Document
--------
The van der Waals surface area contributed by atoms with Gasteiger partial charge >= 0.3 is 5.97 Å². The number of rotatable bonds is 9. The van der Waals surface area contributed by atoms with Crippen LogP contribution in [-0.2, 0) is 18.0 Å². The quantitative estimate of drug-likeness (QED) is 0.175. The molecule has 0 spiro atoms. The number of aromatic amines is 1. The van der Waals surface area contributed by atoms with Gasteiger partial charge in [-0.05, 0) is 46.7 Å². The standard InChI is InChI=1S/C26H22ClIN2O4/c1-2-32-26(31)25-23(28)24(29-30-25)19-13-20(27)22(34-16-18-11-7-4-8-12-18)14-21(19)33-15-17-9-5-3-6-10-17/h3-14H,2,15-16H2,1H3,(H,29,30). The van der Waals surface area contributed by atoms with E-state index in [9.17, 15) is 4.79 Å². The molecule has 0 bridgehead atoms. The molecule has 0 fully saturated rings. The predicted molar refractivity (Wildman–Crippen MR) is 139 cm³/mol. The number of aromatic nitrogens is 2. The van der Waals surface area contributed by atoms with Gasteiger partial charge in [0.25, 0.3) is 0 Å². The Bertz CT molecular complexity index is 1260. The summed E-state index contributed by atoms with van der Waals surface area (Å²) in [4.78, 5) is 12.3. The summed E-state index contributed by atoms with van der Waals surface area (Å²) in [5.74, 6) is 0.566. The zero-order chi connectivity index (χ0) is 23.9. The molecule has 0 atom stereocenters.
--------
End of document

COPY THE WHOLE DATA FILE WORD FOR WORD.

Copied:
The van der Waals surface area contributed by atoms with Gasteiger partial charge >= 0.3 is 5.97 Å². The number of rotatable bonds is 9. The van der Waals surface area contributed by atoms with Crippen LogP contribution in [-0.2, 0) is 18.0 Å². The quantitative estimate of drug-likeness (QED) is 0.175. The molecule has 0 spiro atoms. The number of aromatic amines is 1. The van der Waals surface area contributed by atoms with Gasteiger partial charge in [-0.05, 0) is 46.7 Å². The standard InChI is InChI=1S/C26H22ClIN2O4/c1-2-32-26(31)25-23(28)24(29-30-25)19-13-20(27)22(34-16-18-11-7-4-8-12-18)14-21(19)33-15-17-9-5-3-6-10-17/h3-14H,2,15-16H2,1H3,(H,29,30). The van der Waals surface area contributed by atoms with E-state index in [9.17, 15) is 4.79 Å². The molecule has 0 bridgehead atoms. The molecule has 0 fully saturated rings. The predicted molar refractivity (Wildman–Crippen MR) is 139 cm³/mol. The number of aromatic nitrogens is 2. The van der Waals surface area contributed by atoms with Gasteiger partial charge in [0.25, 0.3) is 0 Å². The Bertz CT molecular complexity index is 1260. The summed E-state index contributed by atoms with van der Waals surface area (Å²) in [4.78, 5) is 12.3. The summed E-state index contributed by atoms with van der Waals surface area (Å²) in [5.74, 6) is 0.566. The zero-order chi connectivity index (χ0) is 23.9. The molecule has 0 atom stereocenters.